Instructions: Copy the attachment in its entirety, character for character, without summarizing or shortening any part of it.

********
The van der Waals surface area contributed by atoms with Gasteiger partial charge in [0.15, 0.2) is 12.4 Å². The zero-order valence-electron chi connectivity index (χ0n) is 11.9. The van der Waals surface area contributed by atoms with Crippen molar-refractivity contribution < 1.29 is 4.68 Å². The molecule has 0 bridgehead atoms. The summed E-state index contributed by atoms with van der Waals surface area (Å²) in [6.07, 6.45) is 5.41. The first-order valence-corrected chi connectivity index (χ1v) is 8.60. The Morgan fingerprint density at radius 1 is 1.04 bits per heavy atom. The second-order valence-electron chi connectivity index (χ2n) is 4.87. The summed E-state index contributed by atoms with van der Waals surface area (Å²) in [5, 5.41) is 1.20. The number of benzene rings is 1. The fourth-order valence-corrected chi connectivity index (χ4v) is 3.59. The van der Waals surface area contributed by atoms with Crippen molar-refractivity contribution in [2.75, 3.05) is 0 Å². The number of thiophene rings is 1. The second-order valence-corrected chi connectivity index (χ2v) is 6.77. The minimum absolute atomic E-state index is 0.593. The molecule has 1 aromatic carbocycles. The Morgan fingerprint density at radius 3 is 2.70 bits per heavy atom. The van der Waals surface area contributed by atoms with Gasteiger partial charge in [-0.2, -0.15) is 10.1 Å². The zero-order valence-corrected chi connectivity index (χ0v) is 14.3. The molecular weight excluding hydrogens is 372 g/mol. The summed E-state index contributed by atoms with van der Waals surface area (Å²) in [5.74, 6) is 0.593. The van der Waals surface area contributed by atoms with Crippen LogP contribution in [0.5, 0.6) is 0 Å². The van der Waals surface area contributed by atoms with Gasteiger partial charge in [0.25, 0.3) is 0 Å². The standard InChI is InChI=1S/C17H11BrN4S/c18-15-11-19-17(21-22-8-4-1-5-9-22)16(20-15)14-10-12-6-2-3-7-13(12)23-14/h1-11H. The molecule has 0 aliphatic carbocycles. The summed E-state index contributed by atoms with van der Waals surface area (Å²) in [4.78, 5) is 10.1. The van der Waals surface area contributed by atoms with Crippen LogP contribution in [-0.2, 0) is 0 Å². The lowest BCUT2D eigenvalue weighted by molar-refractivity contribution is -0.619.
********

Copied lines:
The van der Waals surface area contributed by atoms with Gasteiger partial charge in [0.15, 0.2) is 12.4 Å². The zero-order valence-electron chi connectivity index (χ0n) is 11.9. The van der Waals surface area contributed by atoms with Crippen molar-refractivity contribution < 1.29 is 4.68 Å². The molecule has 0 bridgehead atoms. The summed E-state index contributed by atoms with van der Waals surface area (Å²) in [6.07, 6.45) is 5.41. The first-order valence-corrected chi connectivity index (χ1v) is 8.60. The Morgan fingerprint density at radius 1 is 1.04 bits per heavy atom. The second-order valence-electron chi connectivity index (χ2n) is 4.87. The summed E-state index contributed by atoms with van der Waals surface area (Å²) in [5, 5.41) is 1.20. The number of benzene rings is 1. The fourth-order valence-corrected chi connectivity index (χ4v) is 3.59. The van der Waals surface area contributed by atoms with Crippen molar-refractivity contribution in [2.75, 3.05) is 0 Å². The number of thiophene rings is 1. The second-order valence-corrected chi connectivity index (χ2v) is 6.77. The minimum absolute atomic E-state index is 0.593. The molecule has 1 aromatic carbocycles. The Morgan fingerprint density at radius 3 is 2.70 bits per heavy atom. The van der Waals surface area contributed by atoms with Gasteiger partial charge in [-0.2, -0.15) is 10.1 Å². The zero-order valence-corrected chi connectivity index (χ0v) is 14.3. The molecular weight excluding hydrogens is 372 g/mol. The summed E-state index contributed by atoms with van der Waals surface area (Å²) in [5.74, 6) is 0.593. The van der Waals surface area contributed by atoms with Crippen LogP contribution in [0.5, 0.6) is 0 Å². The van der Waals surface area contributed by atoms with Gasteiger partial charge in [0.25, 0.3) is 0 Å². The standard InChI is InChI=1S/C17H11BrN4S/c18-15-11-19-17(21-22-8-4-1-5-9-22)16(20-15)14-10-12-6-2-3-7-13(12)23-14/h1-11H. The molecule has 0 aliphatic carbocycles. The summed E-state index contributed by atoms with van der Waals surface area (Å²) in [4.78, 5) is 10.1. The van der Waals surface area contributed by atoms with Crippen LogP contribution in [-0.2, 0) is 0 Å². The lowest BCUT2D eigenvalue weighted by molar-refractivity contribution is -0.619.